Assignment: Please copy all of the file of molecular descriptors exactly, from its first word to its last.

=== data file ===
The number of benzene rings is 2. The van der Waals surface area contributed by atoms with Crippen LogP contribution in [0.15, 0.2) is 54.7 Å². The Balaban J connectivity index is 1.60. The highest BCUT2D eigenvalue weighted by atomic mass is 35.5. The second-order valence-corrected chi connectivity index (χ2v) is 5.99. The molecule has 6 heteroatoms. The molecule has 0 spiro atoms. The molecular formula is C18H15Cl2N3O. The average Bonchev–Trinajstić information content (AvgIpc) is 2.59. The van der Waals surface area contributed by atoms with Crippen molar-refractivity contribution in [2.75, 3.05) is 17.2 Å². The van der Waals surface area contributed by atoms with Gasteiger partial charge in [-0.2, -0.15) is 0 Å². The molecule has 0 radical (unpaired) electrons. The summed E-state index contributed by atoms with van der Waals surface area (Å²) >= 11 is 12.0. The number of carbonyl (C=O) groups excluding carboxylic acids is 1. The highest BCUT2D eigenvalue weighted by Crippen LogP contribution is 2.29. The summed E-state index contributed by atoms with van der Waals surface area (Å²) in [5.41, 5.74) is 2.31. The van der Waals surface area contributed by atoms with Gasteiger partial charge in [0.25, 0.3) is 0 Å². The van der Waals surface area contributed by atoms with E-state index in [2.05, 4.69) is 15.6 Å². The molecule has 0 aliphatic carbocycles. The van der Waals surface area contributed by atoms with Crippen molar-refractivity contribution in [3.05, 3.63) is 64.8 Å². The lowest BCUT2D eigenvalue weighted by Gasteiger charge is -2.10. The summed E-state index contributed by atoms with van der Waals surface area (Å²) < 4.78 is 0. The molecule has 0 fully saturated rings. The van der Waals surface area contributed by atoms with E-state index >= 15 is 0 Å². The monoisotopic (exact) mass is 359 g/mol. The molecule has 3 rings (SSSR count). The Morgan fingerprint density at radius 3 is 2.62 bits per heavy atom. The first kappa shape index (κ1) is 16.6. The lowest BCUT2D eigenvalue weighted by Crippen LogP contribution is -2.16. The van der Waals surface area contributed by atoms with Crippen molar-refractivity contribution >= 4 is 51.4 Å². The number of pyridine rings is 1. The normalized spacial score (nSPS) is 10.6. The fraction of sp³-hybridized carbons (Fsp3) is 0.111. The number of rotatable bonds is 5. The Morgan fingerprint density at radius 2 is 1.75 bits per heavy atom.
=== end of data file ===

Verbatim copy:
The number of benzene rings is 2. The van der Waals surface area contributed by atoms with Crippen LogP contribution in [0.15, 0.2) is 54.7 Å². The Balaban J connectivity index is 1.60. The highest BCUT2D eigenvalue weighted by atomic mass is 35.5. The second-order valence-corrected chi connectivity index (χ2v) is 5.99. The molecule has 6 heteroatoms. The molecule has 0 spiro atoms. The molecular formula is C18H15Cl2N3O. The average Bonchev–Trinajstić information content (AvgIpc) is 2.59. The van der Waals surface area contributed by atoms with Crippen molar-refractivity contribution in [2.75, 3.05) is 17.2 Å². The van der Waals surface area contributed by atoms with Gasteiger partial charge in [-0.2, -0.15) is 0 Å². The molecule has 0 radical (unpaired) electrons. The summed E-state index contributed by atoms with van der Waals surface area (Å²) >= 11 is 12.0. The number of carbonyl (C=O) groups excluding carboxylic acids is 1. The highest BCUT2D eigenvalue weighted by Crippen LogP contribution is 2.29. The summed E-state index contributed by atoms with van der Waals surface area (Å²) in [5.41, 5.74) is 2.31. The van der Waals surface area contributed by atoms with Gasteiger partial charge in [0.25, 0.3) is 0 Å². The van der Waals surface area contributed by atoms with E-state index in [2.05, 4.69) is 15.6 Å². The molecule has 0 aliphatic carbocycles. The van der Waals surface area contributed by atoms with Crippen molar-refractivity contribution in [3.05, 3.63) is 64.8 Å². The lowest BCUT2D eigenvalue weighted by Gasteiger charge is -2.10. The summed E-state index contributed by atoms with van der Waals surface area (Å²) < 4.78 is 0. The molecule has 0 fully saturated rings. The van der Waals surface area contributed by atoms with E-state index >= 15 is 0 Å². The monoisotopic (exact) mass is 359 g/mol. The molecule has 3 rings (SSSR count). The Morgan fingerprint density at radius 3 is 2.62 bits per heavy atom. The first kappa shape index (κ1) is 16.6. The lowest BCUT2D eigenvalue weighted by Crippen LogP contribution is -2.16. The van der Waals surface area contributed by atoms with Crippen molar-refractivity contribution >= 4 is 51.4 Å². The number of pyridine rings is 1. The normalized spacial score (nSPS) is 10.6. The fraction of sp³-hybridized carbons (Fsp3) is 0.111. The number of rotatable bonds is 5. The Morgan fingerprint density at radius 2 is 1.75 bits per heavy atom.